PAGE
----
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Worm Composting Pilot Program Coming To City Offices

Laura Codori
Worm Return founder and CEO Laura Codori holds some of her worms.

As part of Pittsburgh's Climate Action Plan, the city wants to eliminate organic materials, including food waste, from landfills by 2030. To help reach this goal, the city is partnering with a company called Worm Return that uses worms to compost.

The company is one of eight startups chosen to participate in the fourth cohort of the PGH Lab program, which lets companies test their services in collaboration with the city for three to four months. 

Founder and CEO Laura Codori said anyone can do vermicomposting, as it's called, because the worms don't need much room. They eat kitchen scraps and turn them into fertilizer for plants.

"One place that we think we can start is with a worm bin and showing people how easy it is in an office environment," Codori said. "You can make an impact by just diverting your lunch scraps every day to a worm bin instead of a garbage can."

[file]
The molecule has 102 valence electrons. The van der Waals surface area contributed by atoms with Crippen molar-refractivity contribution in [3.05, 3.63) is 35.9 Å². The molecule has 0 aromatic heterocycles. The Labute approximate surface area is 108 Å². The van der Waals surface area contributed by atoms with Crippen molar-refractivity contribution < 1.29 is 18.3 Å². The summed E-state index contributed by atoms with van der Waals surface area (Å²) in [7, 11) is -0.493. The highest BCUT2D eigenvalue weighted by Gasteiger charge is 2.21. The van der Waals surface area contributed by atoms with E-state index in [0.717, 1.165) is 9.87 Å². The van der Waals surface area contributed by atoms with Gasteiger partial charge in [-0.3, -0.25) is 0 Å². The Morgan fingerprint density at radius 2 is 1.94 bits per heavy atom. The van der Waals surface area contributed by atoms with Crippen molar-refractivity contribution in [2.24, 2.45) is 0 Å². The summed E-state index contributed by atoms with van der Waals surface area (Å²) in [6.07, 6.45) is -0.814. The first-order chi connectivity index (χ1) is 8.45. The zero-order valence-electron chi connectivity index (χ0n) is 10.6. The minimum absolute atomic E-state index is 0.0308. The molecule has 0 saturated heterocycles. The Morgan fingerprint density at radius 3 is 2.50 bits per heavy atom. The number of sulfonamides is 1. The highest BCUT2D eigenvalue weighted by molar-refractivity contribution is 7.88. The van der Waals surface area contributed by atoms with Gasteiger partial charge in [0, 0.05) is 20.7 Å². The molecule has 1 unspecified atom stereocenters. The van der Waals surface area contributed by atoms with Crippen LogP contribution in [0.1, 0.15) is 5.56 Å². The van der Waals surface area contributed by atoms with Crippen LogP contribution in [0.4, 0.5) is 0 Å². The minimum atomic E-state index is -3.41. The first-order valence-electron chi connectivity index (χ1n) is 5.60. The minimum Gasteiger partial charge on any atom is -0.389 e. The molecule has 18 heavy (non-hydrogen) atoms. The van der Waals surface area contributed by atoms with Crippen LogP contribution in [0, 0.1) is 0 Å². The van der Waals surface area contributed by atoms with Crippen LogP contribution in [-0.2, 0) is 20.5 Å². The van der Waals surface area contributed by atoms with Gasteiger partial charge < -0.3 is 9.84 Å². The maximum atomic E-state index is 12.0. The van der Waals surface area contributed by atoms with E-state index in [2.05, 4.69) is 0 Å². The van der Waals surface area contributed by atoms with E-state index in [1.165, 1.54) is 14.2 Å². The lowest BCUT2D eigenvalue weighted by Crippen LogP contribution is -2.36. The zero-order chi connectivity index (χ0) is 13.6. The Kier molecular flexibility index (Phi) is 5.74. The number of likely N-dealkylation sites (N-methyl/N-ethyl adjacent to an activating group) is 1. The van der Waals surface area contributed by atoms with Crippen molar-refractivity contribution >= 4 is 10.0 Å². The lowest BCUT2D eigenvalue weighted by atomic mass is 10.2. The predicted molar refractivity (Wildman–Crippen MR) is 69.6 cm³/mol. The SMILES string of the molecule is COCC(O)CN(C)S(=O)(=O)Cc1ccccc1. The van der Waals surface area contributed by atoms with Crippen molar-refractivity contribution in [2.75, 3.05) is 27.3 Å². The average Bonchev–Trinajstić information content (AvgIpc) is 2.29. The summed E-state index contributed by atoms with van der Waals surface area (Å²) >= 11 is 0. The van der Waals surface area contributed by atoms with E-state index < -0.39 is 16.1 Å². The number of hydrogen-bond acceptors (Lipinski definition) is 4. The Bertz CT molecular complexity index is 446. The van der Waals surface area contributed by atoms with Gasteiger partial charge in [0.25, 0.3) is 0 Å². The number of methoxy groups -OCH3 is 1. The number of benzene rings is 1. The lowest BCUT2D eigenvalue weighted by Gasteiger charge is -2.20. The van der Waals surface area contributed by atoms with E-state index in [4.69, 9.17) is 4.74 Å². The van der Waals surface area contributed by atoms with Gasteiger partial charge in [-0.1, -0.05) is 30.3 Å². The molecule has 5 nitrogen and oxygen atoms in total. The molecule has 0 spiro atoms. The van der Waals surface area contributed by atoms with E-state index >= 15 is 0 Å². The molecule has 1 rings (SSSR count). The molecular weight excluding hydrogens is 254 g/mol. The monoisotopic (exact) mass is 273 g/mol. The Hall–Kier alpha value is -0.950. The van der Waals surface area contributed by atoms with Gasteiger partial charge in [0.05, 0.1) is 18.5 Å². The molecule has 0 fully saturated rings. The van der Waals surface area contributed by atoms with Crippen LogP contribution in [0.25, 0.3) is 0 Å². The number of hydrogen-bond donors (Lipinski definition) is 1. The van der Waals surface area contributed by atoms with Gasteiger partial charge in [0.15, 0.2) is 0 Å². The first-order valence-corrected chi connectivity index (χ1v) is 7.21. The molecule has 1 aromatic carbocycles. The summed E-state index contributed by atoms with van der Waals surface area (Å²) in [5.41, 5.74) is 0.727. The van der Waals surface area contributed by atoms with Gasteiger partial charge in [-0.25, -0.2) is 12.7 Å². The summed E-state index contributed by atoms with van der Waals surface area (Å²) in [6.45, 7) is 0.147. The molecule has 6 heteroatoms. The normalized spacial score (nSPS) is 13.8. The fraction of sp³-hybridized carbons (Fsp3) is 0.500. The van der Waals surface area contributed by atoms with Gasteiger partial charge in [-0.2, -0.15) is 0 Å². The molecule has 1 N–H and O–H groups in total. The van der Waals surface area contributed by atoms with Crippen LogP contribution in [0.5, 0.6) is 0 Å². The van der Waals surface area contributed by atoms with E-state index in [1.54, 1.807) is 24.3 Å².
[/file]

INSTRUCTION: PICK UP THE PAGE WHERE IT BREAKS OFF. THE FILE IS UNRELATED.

Employees in the Department of City Planning will have an opportunity to do just that starting in January. 

"How cool would it be if Pittsburgh was the city that made it mainstream to worm compost in the office?" she asked. Codori said she hopes the city will extend the partnership beyond the pilot period, as she sees an opportunity for the city to become a vermicomposting hub.

While worms can digest fruit and vegetable scraps and egg shells, they shouldn't eat meat, dairy or other foods high in fat or oil. 

According to the Climate Action Plan, the city wants to work with the state of Pennsylvania and Allegheny County to encourage the development of facilities to handle large amounts of food waste.